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Home » ‘Good Riddance To The Televised Presidential Debate’

‘Good Riddance To The Televised Presidential Debate’

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(Image credit: Jim Bourg / Reuters / Bloomberg via Getty Images)

‘Have presidential debates outlived their usefulness?’Marcela García in The Boston Globe

News outlets are urging President Joe Biden and former President Donald Trump to commit to debates before the November election, says Marcela García. Supporters argue that debates are the best way for voters to compare the candidates’ views in a high-stakes campaign. But Trump treats debates as opportunities to be “nasty,” not to argue opposing policy points. Undecided voters have better ways to get informed that are “not billed as a ‘smackdown’ or ‘must-see TV.'”

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‘Israel alone’Rich Lowry at National Review

International organizations and the left condemn Israel over the Gaza war but ignore conflicts causing humanitarian crises elsewhere, says Rich Lowry. “This is nothing new. The Jewish state has long been singled out for opprobrium and held to a standard different than that of other societies.” This is partly because Israel is an “advanced Western-style democracy,” so we expect it to be better than “oppressive” countries like Myanmar. But it’s mainly due to “antisemitism and hypocrisy.”

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‘There is no “moderate” Republican position on abortion’Melissa Gira Grant in The New Republic

Republican candidates are trying to distance themselves from “extreme” abortion restrictions this election year, says Melissa Gira Grant. Donald Trump and Arizona Senate candidate Kari Lake are saying Arizona’s revived 1864 ban, “rightly considered one of the most extreme bans” in the nation, “goes too far.” But voters shouldn’t fall for these “calculated, hypocritical moves.” There is no moderate GOP position on abortion anymore. The party has “made extreme anti-abortion laws the new norm.”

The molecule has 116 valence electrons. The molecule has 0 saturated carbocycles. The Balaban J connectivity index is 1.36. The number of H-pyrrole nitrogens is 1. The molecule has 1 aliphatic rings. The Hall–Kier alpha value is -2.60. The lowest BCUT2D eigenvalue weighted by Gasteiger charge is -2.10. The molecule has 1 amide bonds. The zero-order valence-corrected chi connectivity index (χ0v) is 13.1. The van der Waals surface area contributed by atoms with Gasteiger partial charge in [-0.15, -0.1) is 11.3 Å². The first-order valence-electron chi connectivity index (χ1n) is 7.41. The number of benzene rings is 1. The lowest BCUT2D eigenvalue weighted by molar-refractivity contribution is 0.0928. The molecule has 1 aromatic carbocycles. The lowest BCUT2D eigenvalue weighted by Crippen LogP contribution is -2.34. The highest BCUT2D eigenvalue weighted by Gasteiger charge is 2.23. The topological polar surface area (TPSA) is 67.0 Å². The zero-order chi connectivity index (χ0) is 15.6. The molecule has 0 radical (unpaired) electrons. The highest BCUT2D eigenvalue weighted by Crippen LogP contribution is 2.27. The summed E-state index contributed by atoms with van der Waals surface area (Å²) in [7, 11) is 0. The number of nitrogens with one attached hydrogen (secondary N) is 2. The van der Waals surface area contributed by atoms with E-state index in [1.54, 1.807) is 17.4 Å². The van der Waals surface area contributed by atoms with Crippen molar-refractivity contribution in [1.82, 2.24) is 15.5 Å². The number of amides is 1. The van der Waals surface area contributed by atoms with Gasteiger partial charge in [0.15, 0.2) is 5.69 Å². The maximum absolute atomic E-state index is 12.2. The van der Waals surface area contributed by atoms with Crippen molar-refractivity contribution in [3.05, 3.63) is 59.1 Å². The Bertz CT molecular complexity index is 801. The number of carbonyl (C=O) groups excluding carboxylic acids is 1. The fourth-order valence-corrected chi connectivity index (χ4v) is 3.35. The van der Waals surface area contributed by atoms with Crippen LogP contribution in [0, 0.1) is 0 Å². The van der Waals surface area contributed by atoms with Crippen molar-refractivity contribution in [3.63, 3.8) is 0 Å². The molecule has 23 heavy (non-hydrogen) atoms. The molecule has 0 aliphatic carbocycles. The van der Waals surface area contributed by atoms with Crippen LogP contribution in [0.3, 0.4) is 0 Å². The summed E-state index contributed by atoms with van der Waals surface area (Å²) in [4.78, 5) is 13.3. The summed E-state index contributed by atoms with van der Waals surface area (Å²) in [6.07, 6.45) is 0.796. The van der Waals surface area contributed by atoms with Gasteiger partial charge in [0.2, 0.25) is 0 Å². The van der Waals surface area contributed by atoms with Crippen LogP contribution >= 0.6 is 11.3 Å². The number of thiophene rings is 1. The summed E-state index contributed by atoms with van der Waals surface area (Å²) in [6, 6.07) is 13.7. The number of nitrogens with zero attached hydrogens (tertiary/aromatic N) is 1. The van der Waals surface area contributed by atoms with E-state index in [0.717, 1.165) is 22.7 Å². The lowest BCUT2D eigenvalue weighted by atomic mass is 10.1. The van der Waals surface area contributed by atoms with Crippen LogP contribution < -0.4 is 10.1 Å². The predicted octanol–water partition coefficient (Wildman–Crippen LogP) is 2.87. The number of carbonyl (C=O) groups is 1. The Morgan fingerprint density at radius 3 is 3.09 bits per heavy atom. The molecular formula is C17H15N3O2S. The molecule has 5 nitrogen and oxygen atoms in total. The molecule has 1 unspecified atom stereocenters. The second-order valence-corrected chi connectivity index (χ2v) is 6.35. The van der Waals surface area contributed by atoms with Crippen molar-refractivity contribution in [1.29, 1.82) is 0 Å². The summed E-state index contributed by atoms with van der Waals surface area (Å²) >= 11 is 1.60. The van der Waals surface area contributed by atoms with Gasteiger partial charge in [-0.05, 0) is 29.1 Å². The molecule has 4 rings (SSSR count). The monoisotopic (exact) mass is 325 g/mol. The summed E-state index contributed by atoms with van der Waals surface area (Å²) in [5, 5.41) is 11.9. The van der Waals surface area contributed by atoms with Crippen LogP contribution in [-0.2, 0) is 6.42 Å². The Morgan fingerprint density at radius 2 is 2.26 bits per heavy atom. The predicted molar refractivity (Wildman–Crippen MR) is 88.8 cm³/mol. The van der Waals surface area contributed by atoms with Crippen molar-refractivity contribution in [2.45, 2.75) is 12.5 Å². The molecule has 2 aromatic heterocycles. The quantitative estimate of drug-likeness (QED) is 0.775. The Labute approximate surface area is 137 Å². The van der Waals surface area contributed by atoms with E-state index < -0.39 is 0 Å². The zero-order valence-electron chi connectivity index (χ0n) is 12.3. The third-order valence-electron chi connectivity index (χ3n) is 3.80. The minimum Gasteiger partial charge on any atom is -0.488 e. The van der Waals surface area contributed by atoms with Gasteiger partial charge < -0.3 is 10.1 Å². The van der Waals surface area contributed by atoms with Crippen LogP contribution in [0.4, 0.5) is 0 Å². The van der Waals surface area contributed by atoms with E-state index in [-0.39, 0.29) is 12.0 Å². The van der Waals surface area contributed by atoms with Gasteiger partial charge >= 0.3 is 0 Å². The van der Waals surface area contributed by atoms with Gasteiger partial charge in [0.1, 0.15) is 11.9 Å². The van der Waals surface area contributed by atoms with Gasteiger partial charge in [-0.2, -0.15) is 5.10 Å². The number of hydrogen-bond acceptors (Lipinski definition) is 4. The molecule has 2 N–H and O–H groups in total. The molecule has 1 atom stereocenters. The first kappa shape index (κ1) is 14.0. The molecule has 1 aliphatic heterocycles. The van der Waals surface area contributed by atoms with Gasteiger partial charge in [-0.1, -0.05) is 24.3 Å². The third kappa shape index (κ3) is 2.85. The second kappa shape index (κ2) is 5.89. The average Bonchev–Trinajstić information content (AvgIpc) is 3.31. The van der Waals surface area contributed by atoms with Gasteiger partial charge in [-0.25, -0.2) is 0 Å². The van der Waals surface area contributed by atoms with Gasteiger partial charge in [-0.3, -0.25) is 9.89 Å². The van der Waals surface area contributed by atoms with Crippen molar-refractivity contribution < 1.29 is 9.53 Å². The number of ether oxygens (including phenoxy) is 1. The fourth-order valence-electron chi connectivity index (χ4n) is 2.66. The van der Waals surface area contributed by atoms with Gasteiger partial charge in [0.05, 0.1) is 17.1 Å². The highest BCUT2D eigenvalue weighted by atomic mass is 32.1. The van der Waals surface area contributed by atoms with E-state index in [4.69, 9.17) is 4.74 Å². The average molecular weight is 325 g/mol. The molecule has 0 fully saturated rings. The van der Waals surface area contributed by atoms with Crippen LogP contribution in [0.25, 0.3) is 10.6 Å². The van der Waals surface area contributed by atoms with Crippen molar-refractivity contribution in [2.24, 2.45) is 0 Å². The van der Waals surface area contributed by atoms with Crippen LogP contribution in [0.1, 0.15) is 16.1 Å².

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‘The solar revolution is dying in waiting lines’Mark Gongloff at Bloomberg

The “already bloated backlog of renewable projects awaiting approval from grid operators” is growing, says Mark Gongloff. A surge of applications spurred by the Inflation Reduction Act of 2022 contributed to a 29% increase in the “queue for new energy generation and storage projects.” The good news is these 12,000 projects would double the current capacity with another 2.6 terawatts. But the “logjam” is making “avoiding the worst impacts of an overheating planet even more difficult.”

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Harold Maass is a contributing editor at The Week. He has been writing for The Week since the 2001 debut of the U.S. print edition and served as editor of TheWeek.com when it launched in 2008. Harold started his career as a newspaper reporter in South Florida and Haiti. He has previously worked for a variety of news outlets, including The Miami Herald, ABC News and Fox News, and for several years wrote a daily roundup of financial news for The Week and Yahoo Finance.